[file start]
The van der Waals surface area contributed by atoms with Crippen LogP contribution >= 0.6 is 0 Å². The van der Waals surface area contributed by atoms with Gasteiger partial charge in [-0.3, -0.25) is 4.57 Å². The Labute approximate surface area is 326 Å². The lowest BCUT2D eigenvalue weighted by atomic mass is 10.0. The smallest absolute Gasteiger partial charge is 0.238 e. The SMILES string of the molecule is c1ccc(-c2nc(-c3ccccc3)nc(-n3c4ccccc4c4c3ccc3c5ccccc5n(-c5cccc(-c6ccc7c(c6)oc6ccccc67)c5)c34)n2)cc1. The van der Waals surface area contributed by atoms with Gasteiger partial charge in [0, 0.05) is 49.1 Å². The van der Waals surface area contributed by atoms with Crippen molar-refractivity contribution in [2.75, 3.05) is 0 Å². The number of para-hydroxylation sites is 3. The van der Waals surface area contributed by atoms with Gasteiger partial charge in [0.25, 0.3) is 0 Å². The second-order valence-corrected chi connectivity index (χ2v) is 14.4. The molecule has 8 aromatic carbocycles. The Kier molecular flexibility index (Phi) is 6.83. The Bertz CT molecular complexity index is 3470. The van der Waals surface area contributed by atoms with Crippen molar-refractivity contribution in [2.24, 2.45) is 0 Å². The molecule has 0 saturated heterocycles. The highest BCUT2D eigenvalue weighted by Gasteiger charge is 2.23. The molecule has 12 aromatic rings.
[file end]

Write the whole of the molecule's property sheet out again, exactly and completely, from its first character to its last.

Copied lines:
The van der Waals surface area contributed by atoms with Crippen LogP contribution >= 0.6 is 0 Å². The van der Waals surface area contributed by atoms with Gasteiger partial charge in [-0.3, -0.25) is 4.57 Å². The Labute approximate surface area is 326 Å². The lowest BCUT2D eigenvalue weighted by atomic mass is 10.0. The smallest absolute Gasteiger partial charge is 0.238 e. The SMILES string of the molecule is c1ccc(-c2nc(-c3ccccc3)nc(-n3c4ccccc4c4c3ccc3c5ccccc5n(-c5cccc(-c6ccc7c(c6)oc6ccccc67)c5)c34)n2)cc1. The van der Waals surface area contributed by atoms with Gasteiger partial charge in [0, 0.05) is 49.1 Å². The van der Waals surface area contributed by atoms with Crippen molar-refractivity contribution in [2.75, 3.05) is 0 Å². The number of para-hydroxylation sites is 3. The van der Waals surface area contributed by atoms with Gasteiger partial charge in [0.25, 0.3) is 0 Å². The second-order valence-corrected chi connectivity index (χ2v) is 14.4. The molecule has 8 aromatic carbocycles. The Kier molecular flexibility index (Phi) is 6.83. The Bertz CT molecular complexity index is 3470. The van der Waals surface area contributed by atoms with Crippen molar-refractivity contribution in [2.24, 2.45) is 0 Å². The molecule has 0 saturated heterocycles. The highest BCUT2D eigenvalue weighted by Gasteiger charge is 2.23. The molecule has 12 aromatic rings.